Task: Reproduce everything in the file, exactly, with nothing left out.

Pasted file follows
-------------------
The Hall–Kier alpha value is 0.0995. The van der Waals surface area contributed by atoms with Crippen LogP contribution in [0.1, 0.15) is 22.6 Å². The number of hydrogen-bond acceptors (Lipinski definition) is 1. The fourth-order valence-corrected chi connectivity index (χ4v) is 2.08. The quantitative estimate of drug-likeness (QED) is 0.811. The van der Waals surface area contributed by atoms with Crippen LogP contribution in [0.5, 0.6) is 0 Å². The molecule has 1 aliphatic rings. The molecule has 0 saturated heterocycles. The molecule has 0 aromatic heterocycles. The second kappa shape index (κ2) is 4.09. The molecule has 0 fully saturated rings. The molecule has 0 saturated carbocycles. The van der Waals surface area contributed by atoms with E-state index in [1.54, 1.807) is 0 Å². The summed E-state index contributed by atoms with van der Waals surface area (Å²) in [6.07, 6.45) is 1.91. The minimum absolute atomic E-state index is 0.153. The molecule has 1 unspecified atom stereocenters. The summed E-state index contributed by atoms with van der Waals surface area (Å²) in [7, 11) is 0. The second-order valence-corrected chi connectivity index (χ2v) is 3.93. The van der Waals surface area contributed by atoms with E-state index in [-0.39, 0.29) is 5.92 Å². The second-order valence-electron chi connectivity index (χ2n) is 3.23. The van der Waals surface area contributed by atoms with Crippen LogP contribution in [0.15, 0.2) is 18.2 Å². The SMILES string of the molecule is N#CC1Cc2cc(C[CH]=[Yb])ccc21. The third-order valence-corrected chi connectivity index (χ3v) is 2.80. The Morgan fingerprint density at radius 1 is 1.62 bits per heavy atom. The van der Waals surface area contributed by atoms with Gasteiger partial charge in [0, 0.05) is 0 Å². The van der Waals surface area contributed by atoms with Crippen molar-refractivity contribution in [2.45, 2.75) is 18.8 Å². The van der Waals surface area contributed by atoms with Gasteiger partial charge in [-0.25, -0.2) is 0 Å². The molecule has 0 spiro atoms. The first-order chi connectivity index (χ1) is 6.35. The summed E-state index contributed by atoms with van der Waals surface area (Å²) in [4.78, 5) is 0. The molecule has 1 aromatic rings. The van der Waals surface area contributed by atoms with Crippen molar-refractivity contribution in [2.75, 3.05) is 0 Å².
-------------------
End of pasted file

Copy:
The Hall–Kier alpha value is 0.0995. The van der Waals surface area contributed by atoms with Crippen LogP contribution in [0.1, 0.15) is 22.6 Å². The number of hydrogen-bond acceptors (Lipinski definition) is 1. The fourth-order valence-corrected chi connectivity index (χ4v) is 2.08. The quantitative estimate of drug-likeness (QED) is 0.811. The van der Waals surface area contributed by atoms with Crippen LogP contribution in [0.5, 0.6) is 0 Å². The molecule has 1 aliphatic rings. The molecule has 0 saturated heterocycles. The molecule has 0 aromatic heterocycles. The second kappa shape index (κ2) is 4.09. The molecule has 0 fully saturated rings. The molecule has 0 saturated carbocycles. The van der Waals surface area contributed by atoms with E-state index in [1.54, 1.807) is 0 Å². The summed E-state index contributed by atoms with van der Waals surface area (Å²) in [6.07, 6.45) is 1.91. The minimum absolute atomic E-state index is 0.153. The molecule has 1 unspecified atom stereocenters. The summed E-state index contributed by atoms with van der Waals surface area (Å²) in [7, 11) is 0. The second-order valence-corrected chi connectivity index (χ2v) is 3.93. The van der Waals surface area contributed by atoms with E-state index in [-0.39, 0.29) is 5.92 Å². The second-order valence-electron chi connectivity index (χ2n) is 3.23. The van der Waals surface area contributed by atoms with Crippen LogP contribution in [0.15, 0.2) is 18.2 Å². The SMILES string of the molecule is N#CC1Cc2cc(C[CH]=[Yb])ccc21. The third-order valence-corrected chi connectivity index (χ3v) is 2.80. The Morgan fingerprint density at radius 1 is 1.62 bits per heavy atom. The van der Waals surface area contributed by atoms with Gasteiger partial charge in [0, 0.05) is 0 Å². The van der Waals surface area contributed by atoms with Crippen molar-refractivity contribution in [2.45, 2.75) is 18.8 Å². The van der Waals surface area contributed by atoms with Gasteiger partial charge in [-0.25, -0.2) is 0 Å². The molecule has 0 spiro atoms. The first-order chi connectivity index (χ1) is 6.35. The summed E-state index contributed by atoms with van der Waals surface area (Å²) in [4.78, 5) is 0. The molecule has 1 aromatic rings. The van der Waals surface area contributed by atoms with Crippen molar-refractivity contribution in [2.75, 3.05) is 0 Å².